Yet, as still more missiles find their targets, the Islamic State is inevitably losing its ability to command and inspire its embattled forces, other terrorism experts said. “The steady destruction of the leadership of the Islamic State, plus the loss of territory, is eroding the group’s appeal and potency,” said Bruce Riedel, a 30-year CIA veteran and a terrorism expert at the Brookings Institution. “The Islamic State is facing a serious crisis.”


Prosecutors to decide whether the Bookkeeper of Auschwitz is fit enough to serve his jail sentence after court upholds the former Nazi SS officer’s conviction

By Julian Robinson and AFP

Daily Mail
November 28, 2016

A German court has upheld the conviction of a former Nazi SS officer known as the 'Bookkeeper of Auschwitz'.

Oskar Groening, now 95, was found guilty in July 2015 of being an accessory to the murders of 300,000 people at the camp and sentenced to four years in prison.

He and co-plaintiffs in the case, many of them elderly survivors of the Auschwitz death camp in occupied Poland, had challenged the verdict on various grounds.

But the Federal Court of Justice (BGH) threw out the appeals, meaning that the verdict by the lower tribunal in the northern city of Lueneburg is final.

Prosecutors must now determine whether Groening is fit to serve his sentence, which is considered unlikely given his advanced age.

'I can confirm that today we received the BGH ruling dating from September 20 that the appeals by Mr Groening and the co-plaintiffs were rejected,' defence attorney Hans Holtermann told AFP.

The high court's decision was keenly awaited as a test of a legal precedent for prosecuting former Nazis which changed in 2011 with Germany's landmark conviction of former death camp guard John Demjanjuk.

That case determined that it was not necessary to prove that a defendant had committed specific atrocities if he worked at a death camp and was thus a cog in the Nazi killing machine.

However Demjanjuk remained not guilty under German law until his death in 2012 because the appeals process had not run its course.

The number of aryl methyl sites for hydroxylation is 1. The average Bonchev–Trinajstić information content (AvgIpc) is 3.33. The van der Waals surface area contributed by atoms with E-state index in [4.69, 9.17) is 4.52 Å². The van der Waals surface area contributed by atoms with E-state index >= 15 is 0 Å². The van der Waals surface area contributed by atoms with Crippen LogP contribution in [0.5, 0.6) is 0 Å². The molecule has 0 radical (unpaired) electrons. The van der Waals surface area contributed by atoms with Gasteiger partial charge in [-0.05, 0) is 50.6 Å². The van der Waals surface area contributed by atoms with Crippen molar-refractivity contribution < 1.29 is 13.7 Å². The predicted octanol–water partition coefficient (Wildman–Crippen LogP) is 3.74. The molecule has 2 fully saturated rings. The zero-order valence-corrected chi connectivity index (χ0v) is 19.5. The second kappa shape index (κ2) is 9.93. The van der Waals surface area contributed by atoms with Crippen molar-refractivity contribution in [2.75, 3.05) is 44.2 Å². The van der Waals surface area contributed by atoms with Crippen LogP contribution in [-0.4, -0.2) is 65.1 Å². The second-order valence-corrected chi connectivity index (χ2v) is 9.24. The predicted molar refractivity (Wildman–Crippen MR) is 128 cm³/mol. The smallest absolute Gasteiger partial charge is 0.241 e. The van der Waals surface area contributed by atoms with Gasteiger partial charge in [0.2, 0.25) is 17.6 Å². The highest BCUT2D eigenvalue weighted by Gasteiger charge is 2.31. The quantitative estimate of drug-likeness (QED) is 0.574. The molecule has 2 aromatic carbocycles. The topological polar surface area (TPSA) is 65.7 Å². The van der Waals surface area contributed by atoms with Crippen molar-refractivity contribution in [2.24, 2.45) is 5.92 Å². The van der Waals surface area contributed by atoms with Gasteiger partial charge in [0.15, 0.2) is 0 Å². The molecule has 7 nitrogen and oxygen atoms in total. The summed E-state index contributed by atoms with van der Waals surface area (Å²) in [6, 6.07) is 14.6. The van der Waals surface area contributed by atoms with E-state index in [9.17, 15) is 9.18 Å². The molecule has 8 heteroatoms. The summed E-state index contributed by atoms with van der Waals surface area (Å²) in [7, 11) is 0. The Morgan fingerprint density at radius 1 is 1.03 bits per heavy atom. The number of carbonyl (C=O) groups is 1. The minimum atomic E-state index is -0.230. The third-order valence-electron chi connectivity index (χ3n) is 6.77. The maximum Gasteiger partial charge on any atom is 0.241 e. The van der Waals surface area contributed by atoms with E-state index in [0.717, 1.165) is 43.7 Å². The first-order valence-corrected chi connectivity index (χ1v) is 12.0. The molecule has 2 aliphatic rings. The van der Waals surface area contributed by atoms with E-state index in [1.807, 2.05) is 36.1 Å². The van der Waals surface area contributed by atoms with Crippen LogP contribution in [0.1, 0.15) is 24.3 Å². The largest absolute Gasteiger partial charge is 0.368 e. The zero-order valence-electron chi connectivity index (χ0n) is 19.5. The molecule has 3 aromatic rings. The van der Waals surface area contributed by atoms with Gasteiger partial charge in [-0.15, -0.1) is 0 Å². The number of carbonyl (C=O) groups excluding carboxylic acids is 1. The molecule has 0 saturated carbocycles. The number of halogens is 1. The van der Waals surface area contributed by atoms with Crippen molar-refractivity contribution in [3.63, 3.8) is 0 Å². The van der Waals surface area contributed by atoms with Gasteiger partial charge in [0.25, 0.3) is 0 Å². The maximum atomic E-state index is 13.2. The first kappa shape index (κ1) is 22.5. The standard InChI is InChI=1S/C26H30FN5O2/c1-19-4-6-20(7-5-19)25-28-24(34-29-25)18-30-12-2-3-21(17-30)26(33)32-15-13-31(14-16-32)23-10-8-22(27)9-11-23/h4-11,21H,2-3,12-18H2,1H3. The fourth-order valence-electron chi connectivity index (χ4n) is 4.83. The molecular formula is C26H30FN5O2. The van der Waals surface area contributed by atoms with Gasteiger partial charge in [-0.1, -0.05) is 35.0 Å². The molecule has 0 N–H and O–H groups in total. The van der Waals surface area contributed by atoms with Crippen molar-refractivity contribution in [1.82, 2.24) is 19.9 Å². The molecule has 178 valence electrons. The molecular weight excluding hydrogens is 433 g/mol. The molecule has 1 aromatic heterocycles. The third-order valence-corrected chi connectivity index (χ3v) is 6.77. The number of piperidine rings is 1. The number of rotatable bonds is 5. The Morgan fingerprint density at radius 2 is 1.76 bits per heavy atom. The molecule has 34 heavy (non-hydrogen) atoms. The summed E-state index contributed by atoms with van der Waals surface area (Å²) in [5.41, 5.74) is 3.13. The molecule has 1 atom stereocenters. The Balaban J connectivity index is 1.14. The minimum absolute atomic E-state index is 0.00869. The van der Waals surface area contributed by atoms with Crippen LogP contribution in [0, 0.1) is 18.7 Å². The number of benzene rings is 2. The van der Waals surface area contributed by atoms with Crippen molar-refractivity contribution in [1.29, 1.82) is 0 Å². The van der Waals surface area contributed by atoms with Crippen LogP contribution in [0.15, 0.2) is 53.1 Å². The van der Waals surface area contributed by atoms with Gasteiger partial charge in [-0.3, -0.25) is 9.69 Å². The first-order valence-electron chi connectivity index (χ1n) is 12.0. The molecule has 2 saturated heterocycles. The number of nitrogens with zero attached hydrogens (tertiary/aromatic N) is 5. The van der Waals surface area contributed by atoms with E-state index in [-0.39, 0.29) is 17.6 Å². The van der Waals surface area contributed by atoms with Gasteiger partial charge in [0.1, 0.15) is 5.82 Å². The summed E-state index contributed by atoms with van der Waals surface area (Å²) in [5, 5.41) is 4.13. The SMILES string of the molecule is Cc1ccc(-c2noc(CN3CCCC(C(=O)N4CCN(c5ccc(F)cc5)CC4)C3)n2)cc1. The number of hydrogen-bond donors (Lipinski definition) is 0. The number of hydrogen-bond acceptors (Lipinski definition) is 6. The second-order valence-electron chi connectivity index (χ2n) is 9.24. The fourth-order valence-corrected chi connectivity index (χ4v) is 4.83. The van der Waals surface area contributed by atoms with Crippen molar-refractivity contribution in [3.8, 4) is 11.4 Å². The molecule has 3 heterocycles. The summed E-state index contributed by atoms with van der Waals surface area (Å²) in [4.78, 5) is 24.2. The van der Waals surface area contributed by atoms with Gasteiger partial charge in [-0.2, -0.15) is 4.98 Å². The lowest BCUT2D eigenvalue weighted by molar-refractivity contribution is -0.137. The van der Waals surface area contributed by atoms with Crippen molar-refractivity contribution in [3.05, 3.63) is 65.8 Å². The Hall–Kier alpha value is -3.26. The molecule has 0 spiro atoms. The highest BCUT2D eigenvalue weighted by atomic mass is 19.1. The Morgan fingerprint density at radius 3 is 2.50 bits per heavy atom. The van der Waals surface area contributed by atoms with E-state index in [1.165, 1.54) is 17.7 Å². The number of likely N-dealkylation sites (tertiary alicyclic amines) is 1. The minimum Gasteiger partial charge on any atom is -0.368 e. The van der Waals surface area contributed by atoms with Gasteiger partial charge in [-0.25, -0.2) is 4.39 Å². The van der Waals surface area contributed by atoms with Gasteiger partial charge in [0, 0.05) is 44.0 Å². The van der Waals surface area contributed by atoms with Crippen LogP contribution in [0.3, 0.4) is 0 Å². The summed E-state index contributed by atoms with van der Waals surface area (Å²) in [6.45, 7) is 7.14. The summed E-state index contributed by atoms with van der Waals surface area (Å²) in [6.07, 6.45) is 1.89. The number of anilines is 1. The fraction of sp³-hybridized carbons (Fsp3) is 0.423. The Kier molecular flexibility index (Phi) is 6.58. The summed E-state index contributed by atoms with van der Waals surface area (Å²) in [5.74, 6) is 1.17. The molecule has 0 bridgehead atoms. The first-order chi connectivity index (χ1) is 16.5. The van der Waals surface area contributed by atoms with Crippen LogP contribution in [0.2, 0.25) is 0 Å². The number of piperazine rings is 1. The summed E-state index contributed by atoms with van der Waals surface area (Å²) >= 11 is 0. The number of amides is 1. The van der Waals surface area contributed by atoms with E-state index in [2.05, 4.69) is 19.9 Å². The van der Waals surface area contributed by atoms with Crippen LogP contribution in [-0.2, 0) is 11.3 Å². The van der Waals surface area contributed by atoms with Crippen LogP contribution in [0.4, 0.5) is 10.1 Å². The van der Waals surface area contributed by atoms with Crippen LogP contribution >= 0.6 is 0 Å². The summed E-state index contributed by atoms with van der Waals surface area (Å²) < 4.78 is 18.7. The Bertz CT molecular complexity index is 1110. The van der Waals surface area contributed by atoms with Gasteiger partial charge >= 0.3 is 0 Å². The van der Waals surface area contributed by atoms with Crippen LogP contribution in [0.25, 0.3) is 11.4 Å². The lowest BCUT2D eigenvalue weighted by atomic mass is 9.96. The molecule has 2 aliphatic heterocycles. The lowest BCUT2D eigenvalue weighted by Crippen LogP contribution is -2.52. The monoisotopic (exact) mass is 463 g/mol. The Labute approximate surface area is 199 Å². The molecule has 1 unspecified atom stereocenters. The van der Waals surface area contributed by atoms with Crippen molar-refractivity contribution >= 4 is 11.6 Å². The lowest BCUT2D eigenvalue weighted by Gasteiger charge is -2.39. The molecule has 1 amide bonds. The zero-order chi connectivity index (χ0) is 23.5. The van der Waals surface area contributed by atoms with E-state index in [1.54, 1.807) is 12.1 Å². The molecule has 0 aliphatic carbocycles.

Groening has been living at home despite his conviction, awaiting the BGH ruling.

Lawyers representing 50 co-plaintiffs said in a statement the BGH decision was 'an important correction of earlier jurisprudence, even if it comes much too late'.

Christoph Heubner of the Berlin-based International Auschwitz Committee, which represents camp survivors, said he was relieved by the decision.

'The BGH ruling finally makes clear that everyone who was part of running Auschwitz shares responsibility and guilt,' he said in a statement.

'This will send a lasting message for future trials related to genocide.'

Groening worked as an accountant at Auschwitz, sorting and counting the money taken from those killed or used as slave labour, and shipping it back to his Nazi superiors in Berlin.

One million European Jews died between 1940 and 1945 at Auschwitz before it was liberated by Soviet forces.

Wednesday, November 30, 2016


Consumers can learn to spot ripoffs with a few easy tricks

By Randy Mac

November 28, 2016

With the holiday shopping season officially underway, the Los Angeles Police Department and agents from U.S. Homeland Security have teamed up to help people spot counterfeit goods.

The increasing tendency for people to shop for items online has increased the possibility that they might get scammed, said Joseph Mecias, special agent in charge for Homeland Security in Los Angeles.

"Sometimes you get hyperlinked to websites that say 'the real Oakley' or 'the real NFL,'" Mecias said, adding that consumers should be weary of websites that list items significantly cheaper than multiple other websites.

When it comes to electronics, counterfeits could cause safety hazards such as fires, said John Drengenberg, consumer safety director for Underwriters Laboratories.

Here are some of the tips people should follow to make sure the items they buy are genuine:

• If a deal seems too good to be true, it probably is.

• Buy from retailers you know and trust and go directly to their websites.

• Manufacturers of quality products want to be noticed; if a product does not have the manufacturer's name, it could indicate a fake.